Yes, even the most successful people are prone to falling flat on their faces, financially speaking. But we can all learn from their expensive blunders.
It’s easy to assume that there are two kinds of people in the world of money: those who are ‘in the know’, and the rest of us. After all, the privileged few must surely be adept in the art of money management – a skill which most people never learn.
Having lived at both ends of the economic spectrum (and various points in between), I can tell you it’s simply not so. Educated, experienced people – including those with the biggest bank accounts – make mistakes with money, too. From informal conversations I’ve had over the years on the beaches of St Tropez, in cosy restaurants in Mayfair, and palatial Fifth Avenue apartments, here are some of the blunders which I’ve frequently heard smart people making. People like you, perhaps?
Letting tax consequences shade their judgment.
Having watched the value of an investment rise to produce a substantial gain while sceptical that the price rise will continue, you decide not to sell because you don’t want to pay the tax on the realised gains. Since March 2000, when the market began its decline, even the genetically tax-phobic have learned that paying taxes on realised gains is a lot more satisfying – and lucrative – than sitting on losses that you may not recoup for years.
Concentrating too much on one class of assets.
When people make profits in one type of investment, such as property, stocks or unit trusts, they tend to put an increasing amount of money into that asset group. Thus they magnify their exposure to a price decline in that sector while ignoring diversification and periodic asset reallocations, two cornerstones in prudent financial management.
Using a volatile asset as collateral for a loan.
In the heady days of the late 1990s, a person who had huge unrealised gains in his or her technology and Internet shares sometimes decided to use them as collateral for a loan. This borrowing against the appreciated value of stock is called leveraging or margining an asset. The individual might use the borrowed money to build an extension, take a luxury holiday, buy a car or purchase more shares in the same company or sector. When the shares’ value suddenly plummeted below the amount of the loan, the lending firm would ask the borrower either to pay back part of the loan or deposit more assets immediately. Instead of borrowing, a more prudent decision would have been to sell part or all of the shares (realising the profits) and then use only part of the profits to buy your next investment.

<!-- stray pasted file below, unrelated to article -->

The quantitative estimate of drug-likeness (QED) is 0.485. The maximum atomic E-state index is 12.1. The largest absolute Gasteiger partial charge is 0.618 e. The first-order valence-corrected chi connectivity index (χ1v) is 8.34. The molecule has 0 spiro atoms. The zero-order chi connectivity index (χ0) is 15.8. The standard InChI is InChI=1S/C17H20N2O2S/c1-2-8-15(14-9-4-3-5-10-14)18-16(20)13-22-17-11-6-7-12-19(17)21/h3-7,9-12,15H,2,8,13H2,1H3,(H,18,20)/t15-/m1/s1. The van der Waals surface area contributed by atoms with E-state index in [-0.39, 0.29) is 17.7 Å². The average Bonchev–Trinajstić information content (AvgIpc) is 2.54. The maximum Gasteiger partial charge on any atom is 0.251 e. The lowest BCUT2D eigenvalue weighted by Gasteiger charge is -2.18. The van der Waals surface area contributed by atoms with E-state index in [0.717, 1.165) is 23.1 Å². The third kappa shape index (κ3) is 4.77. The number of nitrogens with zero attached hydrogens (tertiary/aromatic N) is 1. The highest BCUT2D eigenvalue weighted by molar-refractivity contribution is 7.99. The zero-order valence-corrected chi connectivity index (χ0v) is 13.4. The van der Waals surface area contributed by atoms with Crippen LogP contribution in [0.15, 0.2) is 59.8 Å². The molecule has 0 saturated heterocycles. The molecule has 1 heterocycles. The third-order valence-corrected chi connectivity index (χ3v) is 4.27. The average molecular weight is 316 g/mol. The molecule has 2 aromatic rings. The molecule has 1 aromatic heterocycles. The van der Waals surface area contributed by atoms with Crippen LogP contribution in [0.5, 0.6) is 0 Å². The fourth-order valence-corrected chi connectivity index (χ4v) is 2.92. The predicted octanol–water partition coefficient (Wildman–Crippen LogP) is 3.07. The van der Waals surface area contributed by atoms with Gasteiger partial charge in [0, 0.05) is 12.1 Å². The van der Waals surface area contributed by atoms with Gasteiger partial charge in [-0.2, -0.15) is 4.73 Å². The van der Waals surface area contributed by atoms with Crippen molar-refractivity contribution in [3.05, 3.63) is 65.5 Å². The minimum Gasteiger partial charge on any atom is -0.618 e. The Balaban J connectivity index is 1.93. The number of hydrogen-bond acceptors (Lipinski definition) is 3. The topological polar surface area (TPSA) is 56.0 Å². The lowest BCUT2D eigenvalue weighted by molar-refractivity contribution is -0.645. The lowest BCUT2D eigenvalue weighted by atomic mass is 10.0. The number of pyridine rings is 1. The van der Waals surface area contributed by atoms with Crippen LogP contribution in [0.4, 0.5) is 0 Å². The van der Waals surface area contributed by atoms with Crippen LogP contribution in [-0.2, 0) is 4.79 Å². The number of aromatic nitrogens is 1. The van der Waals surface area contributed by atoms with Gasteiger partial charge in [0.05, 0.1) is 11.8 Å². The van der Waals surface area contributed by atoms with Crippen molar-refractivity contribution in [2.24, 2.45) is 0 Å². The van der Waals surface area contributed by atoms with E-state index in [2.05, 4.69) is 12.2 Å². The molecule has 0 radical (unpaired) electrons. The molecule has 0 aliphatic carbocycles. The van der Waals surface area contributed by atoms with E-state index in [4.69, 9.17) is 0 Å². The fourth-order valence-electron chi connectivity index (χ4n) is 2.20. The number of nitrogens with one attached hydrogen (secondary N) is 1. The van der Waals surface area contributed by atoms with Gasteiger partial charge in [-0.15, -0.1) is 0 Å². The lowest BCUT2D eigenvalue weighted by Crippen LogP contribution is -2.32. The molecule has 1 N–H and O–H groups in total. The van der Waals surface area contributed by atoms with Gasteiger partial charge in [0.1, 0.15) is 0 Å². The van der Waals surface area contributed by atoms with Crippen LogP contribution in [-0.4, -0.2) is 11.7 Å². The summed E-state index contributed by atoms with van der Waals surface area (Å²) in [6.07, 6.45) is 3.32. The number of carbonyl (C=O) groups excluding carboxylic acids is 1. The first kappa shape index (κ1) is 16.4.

Changing strategies in the middle of the game.
Market trends can lead even smart people to abandon a time-tested, prudent, rational strategy. In the late 1990s with stock prices doubling every two or three years, many people became euphoric and a little too optimistic. Instead of selling enough of their holdings to get back their initial investment and then let their profits continue to make money for them, they left every penny on the table. Result? When the sharp decline hit, years, worth of gains were wiped out. This lesson here is to stick with a strategy that is true to your risk tolerance long-term investment strategy and market experience. As with the approach of Warren E Buffett, highly successful CEO of Berkshire Hathaway Inc, your strategy may not produce the biggest gains in a given bull market, but it may also not lose the most when the market inevitably turns bearish.
Not having enough cash or liquid assets.
When you see the money you’ve invested in certain assets (for example, property or shares) grow by significant amounts per year, you can quickly convince yourself that leaving some cash in a savings or building society account is wasteful. It is not. Having a sufficient cash cushion helps you avoid having to conduct a ‘fire sale’ to raise cash if something unexpected arises, such as sudden unemployment or a family emergency.
Thinking you (or someone else) can outsmart the market.
Don’t let a profitable period in the markets go to your head or cause you to believe in someone else’s infallibility. No one can consistently foretell what will happen in any investment market, whether it’s shares or property. It is best to remain a student of the markets rather than strive to be a conqueror of them. As I once overheard once a long-time professional money manager say: ‘These markets will always teach you new lessons, whether you like it or not.’
Trading on rumour.
A tip whispered during a golf game or at a lunch in the City by a friend Owith connections’ is often thought to be a guarantee of profits. People conveniently forget that rumours and gossip are not facts! And, perhaps most importantly, you don’t know how far down the rumour chain you are. You may be the hundredth or thousandth person to hear the hot tip, in which case the markets will have already absorbed the impact of the news, making further profits almost impossible. If followed, these ‘sure bets’ will often cause you to lose more than just your trust.